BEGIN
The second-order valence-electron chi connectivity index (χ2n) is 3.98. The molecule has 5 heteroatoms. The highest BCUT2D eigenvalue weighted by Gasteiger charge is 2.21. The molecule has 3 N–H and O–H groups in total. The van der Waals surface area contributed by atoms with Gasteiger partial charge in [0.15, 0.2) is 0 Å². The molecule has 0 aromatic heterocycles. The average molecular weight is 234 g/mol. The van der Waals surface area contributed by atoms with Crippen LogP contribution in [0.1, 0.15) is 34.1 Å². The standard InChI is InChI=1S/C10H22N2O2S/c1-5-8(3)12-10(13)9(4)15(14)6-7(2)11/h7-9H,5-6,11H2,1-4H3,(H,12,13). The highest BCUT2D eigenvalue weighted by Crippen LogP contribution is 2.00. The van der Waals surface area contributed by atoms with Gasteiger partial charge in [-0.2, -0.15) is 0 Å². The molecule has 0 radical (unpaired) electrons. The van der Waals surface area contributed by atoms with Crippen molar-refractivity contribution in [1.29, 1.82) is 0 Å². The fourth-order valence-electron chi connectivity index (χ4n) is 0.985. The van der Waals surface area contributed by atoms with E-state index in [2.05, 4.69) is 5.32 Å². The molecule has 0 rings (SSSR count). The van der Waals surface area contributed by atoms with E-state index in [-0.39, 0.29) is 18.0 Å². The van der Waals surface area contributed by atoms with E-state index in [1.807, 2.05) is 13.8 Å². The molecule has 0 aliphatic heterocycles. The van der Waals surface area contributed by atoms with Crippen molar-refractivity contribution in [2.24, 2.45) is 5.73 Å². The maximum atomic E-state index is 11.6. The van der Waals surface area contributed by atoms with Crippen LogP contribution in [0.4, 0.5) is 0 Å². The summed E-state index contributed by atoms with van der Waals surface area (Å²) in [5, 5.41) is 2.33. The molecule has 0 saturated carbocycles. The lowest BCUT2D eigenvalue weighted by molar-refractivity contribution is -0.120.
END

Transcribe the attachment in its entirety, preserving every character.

The second-order valence-electron chi connectivity index (χ2n) is 3.98. The molecule has 5 heteroatoms. The highest BCUT2D eigenvalue weighted by Gasteiger charge is 2.21. The molecule has 3 N–H and O–H groups in total. The van der Waals surface area contributed by atoms with Gasteiger partial charge in [0.15, 0.2) is 0 Å². The molecule has 0 aromatic heterocycles. The average molecular weight is 234 g/mol. The van der Waals surface area contributed by atoms with Crippen LogP contribution in [0.1, 0.15) is 34.1 Å². The standard InChI is InChI=1S/C10H22N2O2S/c1-5-8(3)12-10(13)9(4)15(14)6-7(2)11/h7-9H,5-6,11H2,1-4H3,(H,12,13). The highest BCUT2D eigenvalue weighted by Crippen LogP contribution is 2.00. The van der Waals surface area contributed by atoms with Gasteiger partial charge in [-0.2, -0.15) is 0 Å². The molecule has 0 radical (unpaired) electrons. The van der Waals surface area contributed by atoms with Crippen molar-refractivity contribution in [1.29, 1.82) is 0 Å². The fourth-order valence-electron chi connectivity index (χ4n) is 0.985. The van der Waals surface area contributed by atoms with E-state index in [2.05, 4.69) is 5.32 Å². The molecule has 0 rings (SSSR count). The van der Waals surface area contributed by atoms with E-state index in [-0.39, 0.29) is 18.0 Å². The van der Waals surface area contributed by atoms with E-state index in [1.807, 2.05) is 13.8 Å². The molecule has 0 aliphatic heterocycles. The van der Waals surface area contributed by atoms with Crippen molar-refractivity contribution in [2.24, 2.45) is 5.73 Å². The maximum atomic E-state index is 11.6. The van der Waals surface area contributed by atoms with Crippen LogP contribution in [0.4, 0.5) is 0 Å². The summed E-state index contributed by atoms with van der Waals surface area (Å²) in [5, 5.41) is 2.33. The molecule has 0 saturated carbocycles. The lowest BCUT2D eigenvalue weighted by molar-refractivity contribution is -0.120.